Some coffee guy who you’ve most likely never heard of is running for NYC Mayor. Well not actually, but it was a good way to get his coffee company’s press release published in the New York Times. The only thing interesting about this company’s million dollar campaign is watching Lewis Black, who always seems like he’s had one too many cups of coffee, rant about how important coffee is to NYC.
John Vassilaros is a personal friend of Lewis Black and the owner of Vassilaros & Sons Coffee, a large wholesale coffee company that’s been selling coffee direct to diners and dives around New York for 95 years. Now they’ve got themselves an AD agency (NSG/SWAT) who wants to help them sell directly to customers and claim the title of “New York’s own” brand of coffee, which they say doesn’t currently exist—ignoring the success and admiration of New York coffee companies like Joe, Grumpy & Gimme!
The company’s new strategy involves “developing new products” like an Italian roast espresso and a premium-priced (note: not premium quality) line of coffees called 1918. The first offering in this new premium-priced line of coffee includes a “rich roasted Sumatra.” So intense, earthy and bold!
Meanwhile, the company’s social media strategy includes a new Instagram account, who’s first post is a reappropriated image of Sam Penix’s coffee tattoo from Everyman Espresso—another well-known name in NYC coffee. I guess Vassilaros $1 million dollar budget wasn’t large enough to develop original content alongside their new products. But then again, Vassilaros thinks the “new world” of coffee still revolves around Starbucks, so they didn’t spend much on research either.
What do transexuals, exotic bird lovers, lake monster hunters, historic reenactors and a railway brass band have in common? They get lonely—and in this case they’re Swedish.
Löfbergs, following a recent rebrand, have launched a new ad campaign to celebrate the numerous and unique associations in Sweden that bring people together—and as a result drink a lot of coffee. The campaign features: The Association for Transsexuals (Free Personality Expression) in Malmö, The Great Lake Monster Association in Östersund, The Gothenburg Tropical Bird Association, The Swedish Railways Band Association and the Historical Society of King Gustaf’s Toast.
Along with video and print advertisements, Löfbergs launched a National Register of Associations where you can find other like-minded enthusiasts or create your own organization and fight loneliness in the company of others—over coffee. Memberships in associations have been declining in recent years and Löfbergs would like to reverse that, because associations contribute to less loneliness.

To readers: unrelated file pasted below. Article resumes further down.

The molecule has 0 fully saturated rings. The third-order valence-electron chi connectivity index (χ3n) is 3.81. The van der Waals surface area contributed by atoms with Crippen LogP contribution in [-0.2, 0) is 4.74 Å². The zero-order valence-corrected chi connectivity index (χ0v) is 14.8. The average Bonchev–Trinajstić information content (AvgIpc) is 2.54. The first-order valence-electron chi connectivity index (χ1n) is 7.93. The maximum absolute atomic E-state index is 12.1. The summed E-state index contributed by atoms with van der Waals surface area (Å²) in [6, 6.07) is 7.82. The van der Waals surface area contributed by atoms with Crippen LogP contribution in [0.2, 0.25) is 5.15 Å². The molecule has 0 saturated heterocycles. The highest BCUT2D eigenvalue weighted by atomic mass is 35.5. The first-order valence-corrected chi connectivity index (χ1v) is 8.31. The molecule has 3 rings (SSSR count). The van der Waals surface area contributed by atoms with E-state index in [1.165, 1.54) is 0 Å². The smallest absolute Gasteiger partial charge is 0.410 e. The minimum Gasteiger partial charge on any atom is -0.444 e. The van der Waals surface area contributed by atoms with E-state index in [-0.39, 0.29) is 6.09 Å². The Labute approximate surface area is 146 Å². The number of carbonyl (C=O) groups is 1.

The new ads were created by, Volontaire, the same firm who developed the brilliant idea for @Sweden, the world’s first democratized national voice on Twitter—sparking the worldwide phenomenon of rotation curation.
Löfbergs, formerly known as Löfbergs Lila, is the largest family-owned coffee roaster in Sweden and are well-known throughout the country by their trademarked purple color (lila). Founded in 1906, it’s the coffee of choice at the Swedish Royal families gatherings and they’re also one of the world’s largest buyers of ecological and Fair Trade coffee.
I know Löfbergs as the purple bags in the grocery store filled with dark-roasted coffee. But they would like you to think less about their coffee and more about why we drink it—to be with others. No matter what’s in your cup, that’s a great gesture of humanity.
This great ad from the London-based chain, Costa Coffee, uses a variation of the infinite monkey theorem to ask, “if you give a room of monkeys coffee machines, will they create the perfect cup of coffee?” Watch it and find out.
“Domo, the Japanese stop-action character and meme celebrity, is appearing this fall in an elaborate 7-Eleven storewide promotion, and his toothy brown face is plastered on everything imaginable. Tons of signage of all over, collectible Slurpee cups (and Domo’s own custom flavor, Fuji Frost), character straws, coffee cups, and some truly inventive and funny packaging design for the hot dog containers. There’s even Domo schwag like hats, t-shirts, and books. Evan Brody, the marketing manager for Slurpee, told Brandweek that 7-Eleven’s consumers “love crazy Japanese shit.”
I’m not a huge fan of “crazy japanese shit,” or 7-Eleven coffee, but I do love these cups. I haven’t been to a 7-Eleven in a while, but you can see more of the Domo madness on Lovely Package.